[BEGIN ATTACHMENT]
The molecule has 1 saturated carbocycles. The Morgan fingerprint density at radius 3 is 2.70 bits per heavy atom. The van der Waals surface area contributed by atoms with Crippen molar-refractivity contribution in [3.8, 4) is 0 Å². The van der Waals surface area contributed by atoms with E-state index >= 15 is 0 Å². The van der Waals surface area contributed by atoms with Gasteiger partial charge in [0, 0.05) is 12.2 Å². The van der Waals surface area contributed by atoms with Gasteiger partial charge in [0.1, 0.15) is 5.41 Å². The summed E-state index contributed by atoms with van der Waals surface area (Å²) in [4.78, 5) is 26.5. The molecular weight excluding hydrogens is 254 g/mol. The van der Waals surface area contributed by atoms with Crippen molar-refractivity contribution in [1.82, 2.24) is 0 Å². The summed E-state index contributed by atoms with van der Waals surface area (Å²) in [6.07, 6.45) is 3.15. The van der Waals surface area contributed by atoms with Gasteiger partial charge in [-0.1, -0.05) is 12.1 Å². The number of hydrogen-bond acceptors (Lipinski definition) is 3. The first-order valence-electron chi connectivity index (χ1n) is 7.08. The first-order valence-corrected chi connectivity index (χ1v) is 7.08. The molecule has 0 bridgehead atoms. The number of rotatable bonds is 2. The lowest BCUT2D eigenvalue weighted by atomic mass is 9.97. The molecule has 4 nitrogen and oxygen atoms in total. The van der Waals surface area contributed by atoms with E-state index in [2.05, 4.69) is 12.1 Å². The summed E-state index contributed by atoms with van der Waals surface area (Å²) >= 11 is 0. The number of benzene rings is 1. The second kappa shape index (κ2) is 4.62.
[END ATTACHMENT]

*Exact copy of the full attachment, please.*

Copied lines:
The molecule has 1 saturated carbocycles. The Morgan fingerprint density at radius 3 is 2.70 bits per heavy atom. The van der Waals surface area contributed by atoms with Crippen molar-refractivity contribution in [3.8, 4) is 0 Å². The van der Waals surface area contributed by atoms with E-state index >= 15 is 0 Å². The van der Waals surface area contributed by atoms with Gasteiger partial charge in [0, 0.05) is 12.2 Å². The van der Waals surface area contributed by atoms with Gasteiger partial charge in [0.1, 0.15) is 5.41 Å². The summed E-state index contributed by atoms with van der Waals surface area (Å²) in [4.78, 5) is 26.5. The molecular weight excluding hydrogens is 254 g/mol. The van der Waals surface area contributed by atoms with Crippen molar-refractivity contribution in [1.82, 2.24) is 0 Å². The summed E-state index contributed by atoms with van der Waals surface area (Å²) in [6.07, 6.45) is 3.15. The van der Waals surface area contributed by atoms with Gasteiger partial charge in [-0.1, -0.05) is 12.1 Å². The number of hydrogen-bond acceptors (Lipinski definition) is 3. The first-order valence-electron chi connectivity index (χ1n) is 7.08. The first-order valence-corrected chi connectivity index (χ1v) is 7.08. The molecule has 0 bridgehead atoms. The number of rotatable bonds is 2. The lowest BCUT2D eigenvalue weighted by atomic mass is 9.97. The molecule has 4 nitrogen and oxygen atoms in total. The van der Waals surface area contributed by atoms with E-state index in [2.05, 4.69) is 12.1 Å². The summed E-state index contributed by atoms with van der Waals surface area (Å²) >= 11 is 0. The number of benzene rings is 1. The second kappa shape index (κ2) is 4.62.